Obesity is a modern-day epidemic. In the United States in 2018, approximately 42.4% of adults were obese (a body mass index – BMI – over 30), according to the CDC National Center for Health Statistics. Even more alarming is the increasing prevalence in youth — 19.3% of 2- to 19-year-old youths were obese in 2018. Related to obesity is the metabolic syndrome: a cluster of metabolic dysfunctions, which include obesity, as well as hypertension and increased fat levels in the blood.
- Obesity raises the risk of developing co-existing conditions, including type 2 diabetes, arthritis, and asthma, and is the leading risk factor for heart disease and certain types of cancer.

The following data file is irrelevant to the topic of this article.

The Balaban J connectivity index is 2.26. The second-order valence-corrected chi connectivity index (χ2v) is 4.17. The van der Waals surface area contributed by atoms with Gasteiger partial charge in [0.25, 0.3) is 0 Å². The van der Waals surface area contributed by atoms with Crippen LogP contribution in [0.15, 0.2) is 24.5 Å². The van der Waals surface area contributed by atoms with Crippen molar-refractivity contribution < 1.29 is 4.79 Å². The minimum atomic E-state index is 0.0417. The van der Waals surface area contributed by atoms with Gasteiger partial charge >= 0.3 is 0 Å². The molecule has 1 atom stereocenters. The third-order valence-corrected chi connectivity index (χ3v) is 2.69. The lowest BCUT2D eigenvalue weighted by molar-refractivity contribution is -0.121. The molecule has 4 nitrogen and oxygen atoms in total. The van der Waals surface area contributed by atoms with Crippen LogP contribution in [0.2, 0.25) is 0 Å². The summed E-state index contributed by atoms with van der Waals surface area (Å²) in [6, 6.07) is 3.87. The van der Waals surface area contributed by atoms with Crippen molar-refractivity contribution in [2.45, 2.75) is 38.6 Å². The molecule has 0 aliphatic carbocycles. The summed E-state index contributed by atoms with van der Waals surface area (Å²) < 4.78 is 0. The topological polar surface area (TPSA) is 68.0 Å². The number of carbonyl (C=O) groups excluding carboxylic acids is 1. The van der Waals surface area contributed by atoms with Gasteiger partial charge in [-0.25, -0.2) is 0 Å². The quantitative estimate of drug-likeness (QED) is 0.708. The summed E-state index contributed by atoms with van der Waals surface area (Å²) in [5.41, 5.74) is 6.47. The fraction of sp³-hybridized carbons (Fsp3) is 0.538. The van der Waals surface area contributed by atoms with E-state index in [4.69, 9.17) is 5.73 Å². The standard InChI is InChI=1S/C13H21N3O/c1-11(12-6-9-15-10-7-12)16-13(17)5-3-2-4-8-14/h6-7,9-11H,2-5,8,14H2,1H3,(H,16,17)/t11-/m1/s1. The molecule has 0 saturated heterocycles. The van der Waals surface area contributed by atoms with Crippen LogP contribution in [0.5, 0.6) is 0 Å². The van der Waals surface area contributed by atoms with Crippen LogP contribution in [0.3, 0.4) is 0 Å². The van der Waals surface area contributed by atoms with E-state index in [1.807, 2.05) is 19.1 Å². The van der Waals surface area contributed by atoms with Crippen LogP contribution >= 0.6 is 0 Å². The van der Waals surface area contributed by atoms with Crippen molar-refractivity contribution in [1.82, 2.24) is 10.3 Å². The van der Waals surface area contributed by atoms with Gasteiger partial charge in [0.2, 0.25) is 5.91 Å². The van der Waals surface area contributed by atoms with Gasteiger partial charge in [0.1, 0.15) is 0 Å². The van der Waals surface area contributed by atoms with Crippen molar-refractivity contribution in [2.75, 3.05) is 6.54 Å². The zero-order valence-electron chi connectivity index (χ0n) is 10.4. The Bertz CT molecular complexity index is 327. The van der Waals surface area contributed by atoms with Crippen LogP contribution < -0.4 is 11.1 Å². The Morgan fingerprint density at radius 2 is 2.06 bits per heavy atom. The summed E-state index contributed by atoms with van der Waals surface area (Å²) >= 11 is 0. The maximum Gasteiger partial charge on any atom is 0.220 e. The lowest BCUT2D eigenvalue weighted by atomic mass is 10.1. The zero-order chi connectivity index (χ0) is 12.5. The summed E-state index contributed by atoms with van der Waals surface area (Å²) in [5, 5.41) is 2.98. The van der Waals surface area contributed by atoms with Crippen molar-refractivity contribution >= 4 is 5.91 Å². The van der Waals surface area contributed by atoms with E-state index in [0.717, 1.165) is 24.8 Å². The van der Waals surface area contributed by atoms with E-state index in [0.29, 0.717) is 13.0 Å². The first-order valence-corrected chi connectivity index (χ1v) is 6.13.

- Obesity negatively impacts the peripheral nervous system, and can result in nerve damage in the legs and arms, known as peripheral neuropathy. It can also injure the network of nerves that regulate heart function.
- Obesity damages both brain structure and function, promoting problems with cognition and thinking.
- General obesity is frequently measured by BMI, but can also be measured by comparing proportions of the body. Central obesity, for example, is defined by waist circumference. Other obesity measurements include hip, upper and lower arm, and thigh circumferences, in addition to waist-to-hip ratio.